Life cycle assessment was traditionally used for modelling of product design and optimization. This is also seen in the conventional LCA software which is optimized for the modelling of single materials streams of a homogeneous nature that is assembled into a final product. There has therefore been little focus on the chemical composition of the functional flows, as flows in the models have mainly been tracked on a mass basis, as emphasis was the function of the product and not the chemical composition of said product. Conversely, in modelling of environmental technologies, such as wastewater treatment and waste management, the material being addressed is of a very heterogeneous nature. This heterogeneity is seen both between treatment facilities receiving materials with different compositions, but also at the individual treatment facility where the temporal composition of a treated material varies considerably. To address this, EASETECH (Clavreul et al., 2014) was developed which integrates a matrix approach for the reference flow which contains the full chemical composition for different material fractions, and also the number of different material fractions present in the overall mass being handled. These chemical substances can then be traced through the different processes similarly to substance flow assessment, but with the added options to address emissions, material and energy usage through each process step. However, it was found that further capabilities were needed, when considering how the biochemical parameters change through a process chain. A good example of this is bio-refinery processes where different residual biomass products are converted through different steps into the final energy product. Here it is necessary to know the stoichiometry of the different products going in, and being able to set constraints for a possible flow on basis of other flows, and also do return flows for some material streams. We have therefore developed a new editor for the EASETECH software, which allows the user to make specific process modules where the actual chemical conversion processes can be modelled and then integrated into the overall LCA model. This allows for flexible modules which automatically will adjust the material flows and the conversion takes places in processes on basis of its chemical information, which can be set for multiple input materials at the same time. A case example of this was carried out for a bio-refinery process, and the result of this case studied will be used to exemplify the use of the new process editor.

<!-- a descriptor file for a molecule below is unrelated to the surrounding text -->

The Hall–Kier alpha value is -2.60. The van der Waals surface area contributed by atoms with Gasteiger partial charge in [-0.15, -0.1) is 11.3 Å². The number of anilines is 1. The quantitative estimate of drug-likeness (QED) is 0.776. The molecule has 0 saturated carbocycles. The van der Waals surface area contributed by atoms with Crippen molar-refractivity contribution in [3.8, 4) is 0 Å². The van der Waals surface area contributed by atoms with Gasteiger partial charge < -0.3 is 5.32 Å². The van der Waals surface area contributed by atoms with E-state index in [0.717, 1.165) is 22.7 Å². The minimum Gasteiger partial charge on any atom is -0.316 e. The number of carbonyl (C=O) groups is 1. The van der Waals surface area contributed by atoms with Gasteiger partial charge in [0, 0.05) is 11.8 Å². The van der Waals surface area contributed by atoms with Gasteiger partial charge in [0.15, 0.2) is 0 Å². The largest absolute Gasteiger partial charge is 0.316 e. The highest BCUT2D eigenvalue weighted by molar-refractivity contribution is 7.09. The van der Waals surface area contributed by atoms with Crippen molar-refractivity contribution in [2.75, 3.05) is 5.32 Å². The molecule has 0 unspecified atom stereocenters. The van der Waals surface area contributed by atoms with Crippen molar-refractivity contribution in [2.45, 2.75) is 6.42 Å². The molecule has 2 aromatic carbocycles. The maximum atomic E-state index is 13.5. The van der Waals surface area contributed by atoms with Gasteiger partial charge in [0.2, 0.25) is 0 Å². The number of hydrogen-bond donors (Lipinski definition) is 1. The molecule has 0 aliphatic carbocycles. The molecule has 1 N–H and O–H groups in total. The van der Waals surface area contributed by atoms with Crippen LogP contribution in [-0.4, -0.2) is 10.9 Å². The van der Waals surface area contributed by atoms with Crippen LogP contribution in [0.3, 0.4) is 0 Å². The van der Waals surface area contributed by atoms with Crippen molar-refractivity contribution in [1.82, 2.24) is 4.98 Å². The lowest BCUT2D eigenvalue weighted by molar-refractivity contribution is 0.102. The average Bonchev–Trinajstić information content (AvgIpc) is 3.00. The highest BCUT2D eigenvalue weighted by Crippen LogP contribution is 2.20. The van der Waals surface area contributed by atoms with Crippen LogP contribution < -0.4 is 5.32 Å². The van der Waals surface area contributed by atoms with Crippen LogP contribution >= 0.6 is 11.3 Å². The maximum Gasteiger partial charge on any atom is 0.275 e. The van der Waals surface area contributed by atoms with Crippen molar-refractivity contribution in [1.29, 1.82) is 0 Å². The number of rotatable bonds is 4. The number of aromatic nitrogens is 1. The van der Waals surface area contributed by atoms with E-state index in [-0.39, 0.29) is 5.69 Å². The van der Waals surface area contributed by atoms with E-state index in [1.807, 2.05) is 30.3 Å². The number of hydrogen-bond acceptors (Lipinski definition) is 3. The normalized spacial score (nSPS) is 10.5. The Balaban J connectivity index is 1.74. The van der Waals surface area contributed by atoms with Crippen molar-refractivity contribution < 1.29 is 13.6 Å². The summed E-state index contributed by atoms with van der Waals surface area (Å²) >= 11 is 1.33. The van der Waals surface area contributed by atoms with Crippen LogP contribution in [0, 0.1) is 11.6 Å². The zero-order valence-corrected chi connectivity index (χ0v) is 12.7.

|Number of pages
|Published - 2015
|Sardinia 2015 - 15th International Waste Management and Landfill Symposium - Cagliari, Italy
Duration: 5 Oct 2015 → 9 Oct 2015
Conference number: 15
|Sardinia 2015 - 15th International Waste Management and Landfill Symposium
|05/10/2015 → 09/10/2015